This post will cover how to
start running a programme in a terminal’s background
monitor the programme and
stop the programme
I decided to write this post beacuse I did not find any comprehensive tutorial to cover this aspect.
start running a programme in a terminal’s background To do so, simply add
&at the end of the line. What occurs after the enter is hit is that the first line will be run at the background and the terminal will prompt you another line of input.
monitor the programme When the programme is run in the background, you can check its status by enter
jobs. Usually it will show either
Done. If there is no current jobs and the you have seen all the status of jobs that are done, jobs will give no output.
stop the programme You will see a job ID when you run jobs. To kill that specific job (say its ID is 3), use
Standard stream: Even after you have directed the output of the programme using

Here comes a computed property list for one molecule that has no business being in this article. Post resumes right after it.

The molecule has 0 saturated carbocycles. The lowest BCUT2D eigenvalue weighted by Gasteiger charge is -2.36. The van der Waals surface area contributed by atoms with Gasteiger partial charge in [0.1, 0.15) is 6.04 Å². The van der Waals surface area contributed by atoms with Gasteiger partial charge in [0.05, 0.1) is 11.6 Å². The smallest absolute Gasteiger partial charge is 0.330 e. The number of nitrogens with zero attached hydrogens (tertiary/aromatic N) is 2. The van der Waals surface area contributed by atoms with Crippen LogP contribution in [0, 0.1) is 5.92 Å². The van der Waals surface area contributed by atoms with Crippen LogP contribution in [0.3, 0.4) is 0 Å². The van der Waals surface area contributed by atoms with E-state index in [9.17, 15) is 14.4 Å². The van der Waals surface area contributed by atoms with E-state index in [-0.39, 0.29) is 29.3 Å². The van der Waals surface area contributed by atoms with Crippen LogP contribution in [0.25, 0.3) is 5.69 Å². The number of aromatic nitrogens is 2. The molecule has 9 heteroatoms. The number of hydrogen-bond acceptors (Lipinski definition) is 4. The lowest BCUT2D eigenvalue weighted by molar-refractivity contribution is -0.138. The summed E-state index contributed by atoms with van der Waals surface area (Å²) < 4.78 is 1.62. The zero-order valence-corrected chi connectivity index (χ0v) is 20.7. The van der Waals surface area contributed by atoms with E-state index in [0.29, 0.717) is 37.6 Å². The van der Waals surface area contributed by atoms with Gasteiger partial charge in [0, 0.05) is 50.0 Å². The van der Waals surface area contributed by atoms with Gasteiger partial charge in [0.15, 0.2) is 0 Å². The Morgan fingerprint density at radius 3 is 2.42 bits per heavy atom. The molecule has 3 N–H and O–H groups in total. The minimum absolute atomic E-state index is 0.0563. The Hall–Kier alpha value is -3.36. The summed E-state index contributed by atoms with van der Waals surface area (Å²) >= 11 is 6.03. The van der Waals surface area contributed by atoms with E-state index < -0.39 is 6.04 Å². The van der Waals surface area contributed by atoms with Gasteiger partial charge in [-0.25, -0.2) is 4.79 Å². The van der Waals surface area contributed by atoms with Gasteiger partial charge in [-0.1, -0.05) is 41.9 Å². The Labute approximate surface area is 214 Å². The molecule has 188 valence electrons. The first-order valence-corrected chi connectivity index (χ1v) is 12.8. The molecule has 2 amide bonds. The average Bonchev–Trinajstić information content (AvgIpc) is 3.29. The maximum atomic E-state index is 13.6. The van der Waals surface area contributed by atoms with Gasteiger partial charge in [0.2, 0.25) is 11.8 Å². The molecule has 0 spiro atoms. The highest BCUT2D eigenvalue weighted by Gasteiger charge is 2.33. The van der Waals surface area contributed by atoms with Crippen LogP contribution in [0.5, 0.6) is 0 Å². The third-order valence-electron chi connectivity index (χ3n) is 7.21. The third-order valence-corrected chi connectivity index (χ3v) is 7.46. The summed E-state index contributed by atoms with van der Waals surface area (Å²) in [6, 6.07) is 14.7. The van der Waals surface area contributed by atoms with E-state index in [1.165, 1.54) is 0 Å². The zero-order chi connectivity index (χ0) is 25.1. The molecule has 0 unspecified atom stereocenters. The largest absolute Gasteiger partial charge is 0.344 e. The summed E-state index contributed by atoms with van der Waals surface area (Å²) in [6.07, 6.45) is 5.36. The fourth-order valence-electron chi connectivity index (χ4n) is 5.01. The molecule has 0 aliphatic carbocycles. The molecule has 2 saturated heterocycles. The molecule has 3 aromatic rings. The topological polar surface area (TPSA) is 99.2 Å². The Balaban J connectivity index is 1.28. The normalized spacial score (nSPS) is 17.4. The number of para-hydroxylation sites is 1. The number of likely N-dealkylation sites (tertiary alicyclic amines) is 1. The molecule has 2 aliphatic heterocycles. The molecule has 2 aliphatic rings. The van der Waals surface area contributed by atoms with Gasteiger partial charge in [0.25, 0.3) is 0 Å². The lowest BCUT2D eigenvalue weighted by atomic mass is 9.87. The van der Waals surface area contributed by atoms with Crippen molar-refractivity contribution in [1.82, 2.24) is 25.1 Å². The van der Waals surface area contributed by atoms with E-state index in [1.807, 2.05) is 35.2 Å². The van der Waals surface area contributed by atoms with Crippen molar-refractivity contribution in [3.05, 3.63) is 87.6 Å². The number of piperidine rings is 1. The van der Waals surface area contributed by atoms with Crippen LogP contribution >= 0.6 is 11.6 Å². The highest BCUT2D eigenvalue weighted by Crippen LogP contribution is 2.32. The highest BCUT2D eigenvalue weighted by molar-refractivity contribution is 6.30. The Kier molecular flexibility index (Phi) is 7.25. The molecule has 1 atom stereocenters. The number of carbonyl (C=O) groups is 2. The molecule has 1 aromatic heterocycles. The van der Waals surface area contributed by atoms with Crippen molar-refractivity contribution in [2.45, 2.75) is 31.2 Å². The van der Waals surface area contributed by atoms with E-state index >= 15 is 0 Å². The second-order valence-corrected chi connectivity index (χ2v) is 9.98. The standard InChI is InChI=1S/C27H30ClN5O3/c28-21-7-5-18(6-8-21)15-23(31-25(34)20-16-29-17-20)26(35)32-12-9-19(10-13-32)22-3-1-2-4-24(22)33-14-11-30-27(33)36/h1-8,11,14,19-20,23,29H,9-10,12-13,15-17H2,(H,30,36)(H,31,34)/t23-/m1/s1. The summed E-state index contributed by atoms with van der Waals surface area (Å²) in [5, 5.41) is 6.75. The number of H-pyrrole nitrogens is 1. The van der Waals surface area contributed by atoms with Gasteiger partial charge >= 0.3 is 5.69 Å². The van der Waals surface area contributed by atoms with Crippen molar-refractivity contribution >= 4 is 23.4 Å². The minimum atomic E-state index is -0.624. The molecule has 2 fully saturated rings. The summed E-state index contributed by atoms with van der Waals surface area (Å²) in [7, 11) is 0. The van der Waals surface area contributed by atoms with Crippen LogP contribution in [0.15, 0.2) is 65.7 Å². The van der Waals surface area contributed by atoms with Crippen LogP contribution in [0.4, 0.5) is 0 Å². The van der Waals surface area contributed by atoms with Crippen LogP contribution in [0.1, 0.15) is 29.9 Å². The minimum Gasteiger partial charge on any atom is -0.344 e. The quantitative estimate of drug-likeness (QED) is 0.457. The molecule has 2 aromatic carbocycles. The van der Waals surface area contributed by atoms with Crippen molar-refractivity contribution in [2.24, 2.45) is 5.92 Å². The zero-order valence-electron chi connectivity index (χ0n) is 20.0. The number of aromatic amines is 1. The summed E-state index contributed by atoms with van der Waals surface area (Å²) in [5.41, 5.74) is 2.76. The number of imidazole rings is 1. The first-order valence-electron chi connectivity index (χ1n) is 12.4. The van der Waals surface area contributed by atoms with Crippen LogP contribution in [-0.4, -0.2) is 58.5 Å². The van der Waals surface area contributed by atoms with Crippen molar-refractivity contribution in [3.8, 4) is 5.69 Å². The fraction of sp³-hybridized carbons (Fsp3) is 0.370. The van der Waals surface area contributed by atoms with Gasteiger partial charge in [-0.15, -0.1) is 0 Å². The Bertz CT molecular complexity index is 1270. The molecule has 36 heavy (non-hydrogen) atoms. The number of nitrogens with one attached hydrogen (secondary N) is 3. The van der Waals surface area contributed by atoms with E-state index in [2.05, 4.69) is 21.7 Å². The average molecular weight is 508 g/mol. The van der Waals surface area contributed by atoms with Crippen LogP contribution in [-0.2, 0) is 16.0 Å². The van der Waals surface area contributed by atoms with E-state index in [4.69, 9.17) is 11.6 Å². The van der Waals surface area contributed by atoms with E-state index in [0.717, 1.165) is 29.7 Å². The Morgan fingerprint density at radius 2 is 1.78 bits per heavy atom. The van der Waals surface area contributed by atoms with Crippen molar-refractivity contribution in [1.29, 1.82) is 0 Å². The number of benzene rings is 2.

>, many programmes are designed to prompt you the error or just the progress of the programme using standard error. This may be distracting because even after you have run the programme in the background and continue to typing other commands, the standard errors will be printed to the screen, sometimes to the line where you are typing. To stop this and only view all the errors when you want to, use
2>to redirect the standard errors to a new file.
Server If you are using a server, you can use
nohupat the start of the command so that even if the connection between your local machine and the server breaks down, the programme will still be running.
Not-so-pro Tip: to test on how to run a background task, you can install a programme called
sudo apt install yes. This is a programme that continously outputs y to your terminal and can be used to give confirmation to other programmes (e.g. when installing other software).
be cautious when you save the command (
yes) output to a file. I tried to run it for around 20 seconds and the file size became 16GB…